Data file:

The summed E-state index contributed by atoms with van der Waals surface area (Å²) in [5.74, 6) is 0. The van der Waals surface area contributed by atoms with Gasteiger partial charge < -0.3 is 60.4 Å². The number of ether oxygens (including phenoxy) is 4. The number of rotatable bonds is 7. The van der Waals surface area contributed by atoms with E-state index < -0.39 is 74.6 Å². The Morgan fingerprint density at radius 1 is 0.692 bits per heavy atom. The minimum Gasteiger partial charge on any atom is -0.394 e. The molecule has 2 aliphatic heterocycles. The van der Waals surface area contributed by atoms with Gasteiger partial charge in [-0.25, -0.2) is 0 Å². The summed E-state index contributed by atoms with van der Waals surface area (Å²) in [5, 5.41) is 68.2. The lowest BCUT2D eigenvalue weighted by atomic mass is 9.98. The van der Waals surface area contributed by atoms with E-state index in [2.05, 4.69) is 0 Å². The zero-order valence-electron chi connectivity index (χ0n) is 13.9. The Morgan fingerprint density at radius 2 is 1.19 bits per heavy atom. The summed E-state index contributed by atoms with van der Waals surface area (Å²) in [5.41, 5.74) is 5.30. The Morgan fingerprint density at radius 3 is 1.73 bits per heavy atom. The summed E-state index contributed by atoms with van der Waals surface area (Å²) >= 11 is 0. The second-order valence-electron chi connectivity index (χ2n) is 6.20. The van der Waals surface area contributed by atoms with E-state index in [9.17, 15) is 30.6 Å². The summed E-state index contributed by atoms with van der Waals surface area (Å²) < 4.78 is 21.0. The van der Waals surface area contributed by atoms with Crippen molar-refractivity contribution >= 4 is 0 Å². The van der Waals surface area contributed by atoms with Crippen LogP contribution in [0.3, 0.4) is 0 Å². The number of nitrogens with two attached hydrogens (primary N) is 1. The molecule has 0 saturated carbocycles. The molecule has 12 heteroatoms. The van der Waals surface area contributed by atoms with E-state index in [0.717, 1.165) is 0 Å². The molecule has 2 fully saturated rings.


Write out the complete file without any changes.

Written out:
The summed E-state index contributed by atoms with van der Waals surface area (Å²) in [5.74, 6) is 0. The van der Waals surface area contributed by atoms with Gasteiger partial charge < -0.3 is 60.4 Å². The number of ether oxygens (including phenoxy) is 4. The number of rotatable bonds is 7. The van der Waals surface area contributed by atoms with E-state index < -0.39 is 74.6 Å². The Morgan fingerprint density at radius 1 is 0.692 bits per heavy atom. The minimum Gasteiger partial charge on any atom is -0.394 e. The molecule has 2 aliphatic heterocycles. The van der Waals surface area contributed by atoms with Gasteiger partial charge in [-0.25, -0.2) is 0 Å². The summed E-state index contributed by atoms with van der Waals surface area (Å²) in [5, 5.41) is 68.2. The lowest BCUT2D eigenvalue weighted by atomic mass is 9.98. The van der Waals surface area contributed by atoms with E-state index in [2.05, 4.69) is 0 Å². The zero-order valence-electron chi connectivity index (χ0n) is 13.9. The Morgan fingerprint density at radius 2 is 1.19 bits per heavy atom. The summed E-state index contributed by atoms with van der Waals surface area (Å²) in [5.41, 5.74) is 5.30. The Morgan fingerprint density at radius 3 is 1.73 bits per heavy atom. The summed E-state index contributed by atoms with van der Waals surface area (Å²) >= 11 is 0. The second-order valence-electron chi connectivity index (χ2n) is 6.20. The van der Waals surface area contributed by atoms with E-state index in [9.17, 15) is 30.6 Å². The summed E-state index contributed by atoms with van der Waals surface area (Å²) < 4.78 is 21.0. The van der Waals surface area contributed by atoms with Crippen molar-refractivity contribution >= 4 is 0 Å². The van der Waals surface area contributed by atoms with Crippen LogP contribution in [0.3, 0.4) is 0 Å². The number of nitrogens with two attached hydrogens (primary N) is 1. The molecule has 0 saturated carbocycles. The molecule has 12 heteroatoms. The van der Waals surface area contributed by atoms with E-state index in [0.717, 1.165) is 0 Å². The molecule has 2 fully saturated rings.